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Alberta men increasingly marrying younger women

I recently encountered a dataset called “First Marriage for Bride and Groom, Age of Groom by Age of Bride”. I was intrigued.

I was recently browsing through the Open Data website for the Government of Alberta when I encountered a dataset called “First Marriage for Bride and Groom, Age of Groom by Age of Bride”.

Needless to say, it caught my eye. So I opened it up.

It’s a collection of the number of men per age range cross referenced to the the age ranges of the women they married. The date range runs from 2001 to 2018 and includes only data for first marriages, and only different-sex marriages at that.

I noticed a few things as I was perusing the data.

I found it interesting that more women marry in the lower age ranges (15–29) than men do. In 2018 (the most recent data available), 8,449 Alberta women married for the first time under the age of 30, compared to 7,273 men.

Alberta women were 16% more likely than men to marry before they were 30 years old. And even though the majority of both men and women who married in 2018 were under 30 years old, a larger percentage of women (65%) did so compared to men (56%).

In fact, women outnumber men in all three of the lower age brackets.

What’s particularly interesting is that the younger the age bracket, the wider the gap between the men and women in each bracket. For example, in the 25–29 bracket, there were only 7.7% fewer men marrying at this age than women. In the 20–24 bracket, the difference creeps up to 20.8%. But in the youngest bracket, male teens were 61.1% less likely than female teens to marry.

Or in other words, brides were 2.6 times more likely to be teenagers than grooms were, compared to 1.3 times and 1.1 times for the early and late 20s brackets.

And if brides were more likely to be teens than grooms were, that means that older men were more likely to marry teens than their teen counterparts.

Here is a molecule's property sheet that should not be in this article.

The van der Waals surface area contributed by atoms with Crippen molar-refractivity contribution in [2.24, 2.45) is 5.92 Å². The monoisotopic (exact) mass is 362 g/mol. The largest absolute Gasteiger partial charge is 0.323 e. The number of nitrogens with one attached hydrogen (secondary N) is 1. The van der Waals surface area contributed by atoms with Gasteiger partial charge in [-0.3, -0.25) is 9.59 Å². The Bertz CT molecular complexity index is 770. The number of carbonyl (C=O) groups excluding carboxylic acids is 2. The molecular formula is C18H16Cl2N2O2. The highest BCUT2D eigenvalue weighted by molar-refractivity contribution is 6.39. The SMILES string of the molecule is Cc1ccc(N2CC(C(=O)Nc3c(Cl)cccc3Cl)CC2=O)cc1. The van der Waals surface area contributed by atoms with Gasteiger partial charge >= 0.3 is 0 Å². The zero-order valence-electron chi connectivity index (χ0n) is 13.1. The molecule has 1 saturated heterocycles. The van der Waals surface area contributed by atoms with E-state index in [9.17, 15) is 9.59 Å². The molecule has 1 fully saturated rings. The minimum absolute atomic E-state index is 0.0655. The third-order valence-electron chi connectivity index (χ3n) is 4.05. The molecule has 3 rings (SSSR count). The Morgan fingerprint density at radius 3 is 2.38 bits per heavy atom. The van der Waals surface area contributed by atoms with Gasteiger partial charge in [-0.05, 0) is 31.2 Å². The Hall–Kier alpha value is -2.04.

In the chart above, we see that while there still is a significant number of teen grooms who married teen brides (83), 75% of the grooms were in their 20s and 30s, with 3.2% of those being in their 30s.

Compare that with women who married teen grooms:

First off, there are far fewer women marrying teen grooms than there are men marrying teen brides (129, compared to 332). Men were 2.6 times more likely than women to marry a teenager.

Second, clearly, the vast majority of the brides who married teenagers were teenagers themselves. Nearly twice as many teen brides married teen grooms, compared to those older than that, with no one in their 30s marrying a male teen.

When everyone hits 30, however, it all flips.

And this sort of makes sense. If the number of the total brides and grooms are the same (13,044) and the number of brides under 30 years old is higher than the number of grooms of the same age, then of course there will be fewer women left over the age of 30.

Whereas women outnumbered men in every age bracket under 30 years, men outnumber women in every age bracket above 30 years.

Now to be fair, while men were far more likely than women to marry someone who was younger than they were, there were still a few women who married a younger groom.

In fact, the one outlier was a woman in her early 70s who married a man in his late 40s. No men in their 70s married women younger than 50. In every other age bracket, men outnumbered women in marrying a younger spouse.